Embracing the Gift of Failure
My first taste of small business ownership came when my boss came to me one day and said, this is your baby now – make it great. I was working for a warehouse style liquor store in college in Lawrence, KS. I was given the task of growing our bar and restaurant accounts. Competition in town was pretty heavy and I had no idea what direction to go.
Freedom was my foundation. I was free to hire, fire, plan, coordinate and experiment. I didn’t know at the time but the greatest freedom I was given was the freedom to fall flat on my face. Which I did gracefully for the first 4 months. I tried everything to get the biggest accounts in town. When that didn’t work, I headed east to find clients in Kansas City. The ones I did find ended up being a revenue sapping, energy sucking disaster. Delivery costs were crushing margins. I couldn’t discount the inventory low enough to make up the difference.
Riddled with embarrassment I went back to my boss and told him I wasn’t cut out for this job. I continued by telling him what a tremendous mistake he made by giving me this responsibility. He grinned and looked up from his desk and simply said, ‘Bullshit! I know exactly what I’m doing’.
...it’s the second and third failure where the resilience begins to take over.
We talked for like three hours over numerous glasses of Dalmore 18 Year Single Malt. He went on and on about how many different attempts he made to build the store he dreamed of having. It took 6 years and 5 tries until he got it right. What he shared with me was that failure was the only true path to success. He looked at failure as a necessity rather than a hindrance.
What I learned in that drunken conversation was that he actually wanted me to fail. He said, ‘Embracing the gift of failure takes practice. We are told that we should avoid it at all costs’. He continued, ‘This flies in the face of achieving true success. The growth is in the heartache’.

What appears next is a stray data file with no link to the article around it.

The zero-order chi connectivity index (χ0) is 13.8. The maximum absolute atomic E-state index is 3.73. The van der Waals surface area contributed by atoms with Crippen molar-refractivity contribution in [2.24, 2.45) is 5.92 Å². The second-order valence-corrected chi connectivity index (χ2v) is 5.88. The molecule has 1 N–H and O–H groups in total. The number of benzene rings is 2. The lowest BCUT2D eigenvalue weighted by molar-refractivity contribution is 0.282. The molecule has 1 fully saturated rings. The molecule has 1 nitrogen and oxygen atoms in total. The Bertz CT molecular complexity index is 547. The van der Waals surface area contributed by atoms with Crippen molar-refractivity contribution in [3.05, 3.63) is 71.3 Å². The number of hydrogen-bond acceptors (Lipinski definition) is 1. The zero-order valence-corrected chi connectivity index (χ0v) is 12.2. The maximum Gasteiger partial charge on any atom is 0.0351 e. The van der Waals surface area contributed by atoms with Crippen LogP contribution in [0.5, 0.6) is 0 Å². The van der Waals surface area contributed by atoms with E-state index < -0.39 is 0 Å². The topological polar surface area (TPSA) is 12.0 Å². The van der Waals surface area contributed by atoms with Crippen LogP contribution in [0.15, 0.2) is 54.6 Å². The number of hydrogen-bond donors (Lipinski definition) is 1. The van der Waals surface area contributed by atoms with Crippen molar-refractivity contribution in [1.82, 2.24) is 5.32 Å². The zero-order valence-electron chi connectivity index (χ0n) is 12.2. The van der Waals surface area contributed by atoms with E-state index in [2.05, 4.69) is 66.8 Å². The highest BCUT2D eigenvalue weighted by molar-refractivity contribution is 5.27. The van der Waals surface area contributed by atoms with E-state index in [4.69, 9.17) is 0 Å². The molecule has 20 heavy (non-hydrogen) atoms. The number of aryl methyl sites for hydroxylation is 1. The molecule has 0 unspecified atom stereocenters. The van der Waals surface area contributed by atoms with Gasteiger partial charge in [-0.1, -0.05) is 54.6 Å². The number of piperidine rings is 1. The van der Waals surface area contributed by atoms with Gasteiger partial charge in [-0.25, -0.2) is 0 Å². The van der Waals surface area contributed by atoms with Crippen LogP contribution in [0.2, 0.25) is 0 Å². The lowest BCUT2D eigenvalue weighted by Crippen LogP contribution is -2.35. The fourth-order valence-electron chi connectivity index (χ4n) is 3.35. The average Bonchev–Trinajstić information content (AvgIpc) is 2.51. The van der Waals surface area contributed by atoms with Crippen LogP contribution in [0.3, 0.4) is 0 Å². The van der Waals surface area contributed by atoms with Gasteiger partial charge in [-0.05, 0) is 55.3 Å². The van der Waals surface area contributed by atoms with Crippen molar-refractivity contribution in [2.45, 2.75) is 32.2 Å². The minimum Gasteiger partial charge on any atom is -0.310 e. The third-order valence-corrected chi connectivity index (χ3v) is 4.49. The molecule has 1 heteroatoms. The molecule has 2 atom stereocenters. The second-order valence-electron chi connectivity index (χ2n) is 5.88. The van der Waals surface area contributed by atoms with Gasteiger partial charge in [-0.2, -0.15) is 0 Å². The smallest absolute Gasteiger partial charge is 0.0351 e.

Those of us who label ourselves ‘Serial Entrepreneurs’ have a sick desire to fail – to screw something up. And then screw it up again. Oddly enough, there is a true rush in the failure because we know it puts us closer to getting it right. Now, that isn’t to say that there isn’t a painful sting in the failure but rather an inherent acceptance of it’s benefits.
I have the fortunate pleasure of talking with small business owners and entrepreneurs every day. Many are new to the game of business ownership. I hear tales of debilitating fear and anxiety over getting some of the smallest details wrong. They tell me repeatedly about a new idea they have that could expand their business rapidly. And that is quickly followed by, ‘But if it doesn’t work the whole thing could come crashing down’. Yep…that’s true.
And then there are those people who straddle the line between following a dream and clocking in again tomorrow. The common thought there is, ‘If I quit my job, take this leap and it fails…I’m screwed’. This is also true…if you only experience that one failure. But it’s the second and third failure where the resilience begins to take over. Its like any other muscle…you have to keep working it.
Failure is uncomfortable. But like a wise man once said, ‘Great things happen outside your comfort zone’. Now get out there and screw something up. You’ll thank me later.